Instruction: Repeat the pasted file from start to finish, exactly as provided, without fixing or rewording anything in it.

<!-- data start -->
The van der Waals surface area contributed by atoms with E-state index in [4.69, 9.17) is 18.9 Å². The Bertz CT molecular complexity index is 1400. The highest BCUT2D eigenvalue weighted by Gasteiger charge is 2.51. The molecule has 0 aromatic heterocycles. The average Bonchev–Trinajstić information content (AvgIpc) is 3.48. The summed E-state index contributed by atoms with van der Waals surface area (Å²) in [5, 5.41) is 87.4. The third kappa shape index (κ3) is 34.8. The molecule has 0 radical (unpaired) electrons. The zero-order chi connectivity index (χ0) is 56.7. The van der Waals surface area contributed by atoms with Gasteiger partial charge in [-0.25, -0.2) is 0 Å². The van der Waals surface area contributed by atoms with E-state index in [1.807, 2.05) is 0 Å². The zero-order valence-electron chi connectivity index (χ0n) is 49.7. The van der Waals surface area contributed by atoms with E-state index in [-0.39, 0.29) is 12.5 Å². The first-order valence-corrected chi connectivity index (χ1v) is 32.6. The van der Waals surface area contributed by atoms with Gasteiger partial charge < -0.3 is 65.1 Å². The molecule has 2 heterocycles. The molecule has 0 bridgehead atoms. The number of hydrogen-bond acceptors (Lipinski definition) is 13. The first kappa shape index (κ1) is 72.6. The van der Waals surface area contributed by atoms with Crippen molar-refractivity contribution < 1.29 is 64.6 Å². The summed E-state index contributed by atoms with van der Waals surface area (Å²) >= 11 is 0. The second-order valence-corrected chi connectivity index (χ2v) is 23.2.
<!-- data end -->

The van der Waals surface area contributed by atoms with E-state index in [4.69, 9.17) is 18.9 Å². The Bertz CT molecular complexity index is 1400. The highest BCUT2D eigenvalue weighted by Gasteiger charge is 2.51. The molecule has 0 aromatic heterocycles. The average Bonchev–Trinajstić information content (AvgIpc) is 3.48. The summed E-state index contributed by atoms with van der Waals surface area (Å²) in [5, 5.41) is 87.4. The third kappa shape index (κ3) is 34.8. The molecule has 0 radical (unpaired) electrons. The zero-order chi connectivity index (χ0) is 56.7. The van der Waals surface area contributed by atoms with Gasteiger partial charge in [-0.25, -0.2) is 0 Å². The van der Waals surface area contributed by atoms with E-state index in [1.807, 2.05) is 0 Å². The zero-order valence-electron chi connectivity index (χ0n) is 49.7. The van der Waals surface area contributed by atoms with E-state index in [-0.39, 0.29) is 12.5 Å². The first-order valence-corrected chi connectivity index (χ1v) is 32.6. The van der Waals surface area contributed by atoms with Gasteiger partial charge < -0.3 is 65.1 Å². The molecule has 2 heterocycles. The molecule has 0 bridgehead atoms. The number of hydrogen-bond acceptors (Lipinski definition) is 13. The first kappa shape index (κ1) is 72.6. The van der Waals surface area contributed by atoms with Crippen molar-refractivity contribution < 1.29 is 64.6 Å². The summed E-state index contributed by atoms with van der Waals surface area (Å²) >= 11 is 0. The second-order valence-corrected chi connectivity index (χ2v) is 23.2.